CRA Economic Impact – South Africa
Carbon has become somewhat of a four-letter word. Efforts to fight climate change are largely focused on reducing the world’s reliance on fossil fuels. Idealists would have the combustion engine and coal powered electricity plants obsolete within the next 25 years. Indeed first world economies are shutting down coal powered electricity generation. China announced in 2019 that it would shut down 8.7 GW of coal-fired capacity there by the end of that year. However, a study released in June reveals that China now has nearly 250 gigawatts of coal-fired power under development in countries across the globe. That’s more than the entire coal power capacity of the United States, according to the US Energy Information Administration. The carbon tax was introduced on 5 June in South Africa. It gives effect to the polluter-pays principle and has been met with mixed reaction from both industries reliant on energy and climate campaigners, says Deloitte. South Africa, the largest polluter on the continent, is cautiously adopting the levy approach. In December 2015 the Paris Agreement was signed by 195 countries, recognising the importance of cutting back on carbon emissions to limit the global temperature increase to 2°C above preindustrial levels. South Africa is a signatory to this. Izak Swart, director: carbon tax and government at Deloitte Africa, says, “You and I would have felt it directly in the petrol and diesel price increases, but this hasn’t been in huge increments and was part of overall fuel price fluctuations.” The cement industry is an example of one sector that has already raised prices to offset the carbon tax cost, according to Swart. He adds that the carbon tax is currently set at a “very low price” but that in five years, it will represent “a significant cost” for companies and consumers, and the economic impact will be clear. The Carbon Tax Act was signed into law by President Cyril Ramaphosa on May 26 2019 and became effective from June 1 last year.– Melani Nathan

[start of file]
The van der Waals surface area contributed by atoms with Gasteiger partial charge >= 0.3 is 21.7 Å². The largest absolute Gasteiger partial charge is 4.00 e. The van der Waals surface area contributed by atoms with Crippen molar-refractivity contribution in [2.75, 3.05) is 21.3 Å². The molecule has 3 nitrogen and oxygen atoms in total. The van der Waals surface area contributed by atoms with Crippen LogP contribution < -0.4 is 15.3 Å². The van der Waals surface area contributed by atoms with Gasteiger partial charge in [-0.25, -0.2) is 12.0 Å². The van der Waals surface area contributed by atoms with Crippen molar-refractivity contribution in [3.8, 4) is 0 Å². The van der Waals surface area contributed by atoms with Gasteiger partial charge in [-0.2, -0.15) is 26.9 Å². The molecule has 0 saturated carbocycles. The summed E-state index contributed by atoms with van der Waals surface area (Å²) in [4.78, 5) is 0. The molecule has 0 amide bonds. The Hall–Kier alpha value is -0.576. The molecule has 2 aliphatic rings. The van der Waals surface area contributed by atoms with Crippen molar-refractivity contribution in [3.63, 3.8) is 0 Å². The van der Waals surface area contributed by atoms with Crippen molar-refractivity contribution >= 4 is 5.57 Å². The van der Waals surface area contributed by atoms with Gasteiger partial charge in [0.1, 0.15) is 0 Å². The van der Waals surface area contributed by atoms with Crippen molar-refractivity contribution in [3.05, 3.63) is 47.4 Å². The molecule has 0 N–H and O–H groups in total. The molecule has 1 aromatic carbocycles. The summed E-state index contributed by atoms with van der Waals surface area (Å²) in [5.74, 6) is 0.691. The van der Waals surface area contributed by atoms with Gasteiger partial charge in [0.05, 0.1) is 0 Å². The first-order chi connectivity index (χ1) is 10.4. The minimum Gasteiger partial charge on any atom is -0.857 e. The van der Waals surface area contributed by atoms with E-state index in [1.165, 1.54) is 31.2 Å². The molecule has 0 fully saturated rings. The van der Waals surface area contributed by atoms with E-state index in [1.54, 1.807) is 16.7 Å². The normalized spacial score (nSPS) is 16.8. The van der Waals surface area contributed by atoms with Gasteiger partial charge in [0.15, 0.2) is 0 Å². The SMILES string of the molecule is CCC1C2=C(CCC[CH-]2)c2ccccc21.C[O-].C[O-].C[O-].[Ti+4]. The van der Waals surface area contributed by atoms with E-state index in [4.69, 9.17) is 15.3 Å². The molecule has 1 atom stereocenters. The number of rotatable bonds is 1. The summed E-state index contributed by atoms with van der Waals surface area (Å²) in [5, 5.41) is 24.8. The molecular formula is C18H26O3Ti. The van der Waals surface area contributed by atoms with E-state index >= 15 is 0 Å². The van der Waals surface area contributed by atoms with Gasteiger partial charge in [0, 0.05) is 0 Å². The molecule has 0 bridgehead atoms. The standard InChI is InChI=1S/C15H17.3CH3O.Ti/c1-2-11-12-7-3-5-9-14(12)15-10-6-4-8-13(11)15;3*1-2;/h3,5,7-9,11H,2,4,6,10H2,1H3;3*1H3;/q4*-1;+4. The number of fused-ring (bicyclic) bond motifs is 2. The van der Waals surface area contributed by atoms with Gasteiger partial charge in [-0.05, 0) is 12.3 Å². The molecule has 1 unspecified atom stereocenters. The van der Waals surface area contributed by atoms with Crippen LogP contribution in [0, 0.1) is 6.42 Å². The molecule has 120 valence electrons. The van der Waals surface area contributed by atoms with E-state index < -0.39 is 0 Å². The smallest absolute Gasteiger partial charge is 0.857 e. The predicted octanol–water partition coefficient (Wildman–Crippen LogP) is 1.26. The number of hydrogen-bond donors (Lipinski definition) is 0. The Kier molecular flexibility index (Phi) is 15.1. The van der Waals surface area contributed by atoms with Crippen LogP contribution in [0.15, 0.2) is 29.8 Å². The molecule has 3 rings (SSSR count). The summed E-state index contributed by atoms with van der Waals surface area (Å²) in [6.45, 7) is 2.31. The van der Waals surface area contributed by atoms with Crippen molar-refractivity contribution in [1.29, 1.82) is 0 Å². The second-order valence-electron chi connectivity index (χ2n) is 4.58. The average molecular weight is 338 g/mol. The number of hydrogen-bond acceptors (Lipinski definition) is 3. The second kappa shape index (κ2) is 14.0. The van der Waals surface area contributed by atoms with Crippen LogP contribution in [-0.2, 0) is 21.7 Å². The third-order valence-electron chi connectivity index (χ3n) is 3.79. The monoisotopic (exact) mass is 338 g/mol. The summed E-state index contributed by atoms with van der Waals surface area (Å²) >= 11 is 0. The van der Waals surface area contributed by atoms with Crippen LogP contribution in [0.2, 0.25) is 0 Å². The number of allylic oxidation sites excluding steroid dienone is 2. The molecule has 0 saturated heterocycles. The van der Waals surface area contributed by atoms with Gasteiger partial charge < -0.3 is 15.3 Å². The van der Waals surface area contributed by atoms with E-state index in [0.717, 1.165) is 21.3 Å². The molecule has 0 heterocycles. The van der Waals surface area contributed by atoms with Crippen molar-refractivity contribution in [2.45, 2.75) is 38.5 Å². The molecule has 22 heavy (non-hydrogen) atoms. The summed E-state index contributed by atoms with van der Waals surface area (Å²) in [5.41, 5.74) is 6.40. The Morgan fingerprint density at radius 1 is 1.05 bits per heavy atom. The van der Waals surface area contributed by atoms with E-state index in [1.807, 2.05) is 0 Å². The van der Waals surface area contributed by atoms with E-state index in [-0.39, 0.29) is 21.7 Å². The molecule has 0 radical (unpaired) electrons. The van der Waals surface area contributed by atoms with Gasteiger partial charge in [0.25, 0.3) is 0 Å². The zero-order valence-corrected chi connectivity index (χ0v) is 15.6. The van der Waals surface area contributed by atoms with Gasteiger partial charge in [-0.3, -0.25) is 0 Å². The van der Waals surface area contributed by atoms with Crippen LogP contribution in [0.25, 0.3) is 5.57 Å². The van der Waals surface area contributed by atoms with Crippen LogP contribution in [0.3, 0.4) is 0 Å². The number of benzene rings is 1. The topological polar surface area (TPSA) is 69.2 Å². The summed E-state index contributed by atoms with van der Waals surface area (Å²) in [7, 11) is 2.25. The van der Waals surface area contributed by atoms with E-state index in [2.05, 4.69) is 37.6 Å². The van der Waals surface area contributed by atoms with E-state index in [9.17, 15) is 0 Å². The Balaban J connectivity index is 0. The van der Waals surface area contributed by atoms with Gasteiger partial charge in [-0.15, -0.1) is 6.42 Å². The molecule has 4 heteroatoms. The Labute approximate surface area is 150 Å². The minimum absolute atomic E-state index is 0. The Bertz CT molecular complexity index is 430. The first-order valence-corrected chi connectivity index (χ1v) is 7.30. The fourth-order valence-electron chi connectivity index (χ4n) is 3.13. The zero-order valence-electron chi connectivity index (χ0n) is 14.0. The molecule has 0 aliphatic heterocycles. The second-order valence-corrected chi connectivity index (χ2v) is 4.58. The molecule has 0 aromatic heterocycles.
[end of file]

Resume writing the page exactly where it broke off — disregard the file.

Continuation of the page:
Renewable energy drive threatens 120,000 South African jobs
By Gemma Gatticchi
(Bloomberg) – A drive to shift South Africa’s electricity production to renewable energy is threatening as many as 120,000 jobs at coal mines and power plants that use the fuel, a research consultancy said.
In addition the transition could threaten economic activity in four municipalities with a population of more than 2.3 million people. In the Emalahleni municipal area coal-related activities make up 44% of the economy. Most of the country’s coal is mined in the municipal areas which lie in the eastern province of Mpumalanga.
“Because these municipalities are so highly reliant on the coal value chain activities this is going to leave a huge gap,” said Muhammed Patel, an economist at Trade & Industrial Policy Strategies, on a webinar on Tuesday. “This is a key concern for South Africa given our high levels of unemployment, inequality and poverty.”
South Africa produces almost all of its electricity from a suite of coal-fired power plants run by Eskom Holdings SOC in the eastern province of Mpumalanga. Many of the plants have been running for decades and there is a push to retire them and switch to alternatives such as solar energy as South Africa emits the same amount of climate-warning greenhouse gases as the U.K., which has an economy eight times the size.
Coal mines and power stations are more labor intensive than renewable energy plants and Mpumalanga will also face competition from other provinces for the siting of solar power plants as the Northern Cape, which has a more arid climate, has clearer skies.
“Moving to a low-carbon economy will change the structure of the economy and impact on the working class,” said Pulane Mafoea-Nkalai, a senior research specialist at the Sam Tambani Research Institute, which is affiliated to the National Union of Mineworkers. “NUM, as a union organizing in both the coal and energy sector, recognizes that their members and their communities will be affected.”
Article Credit To Business News.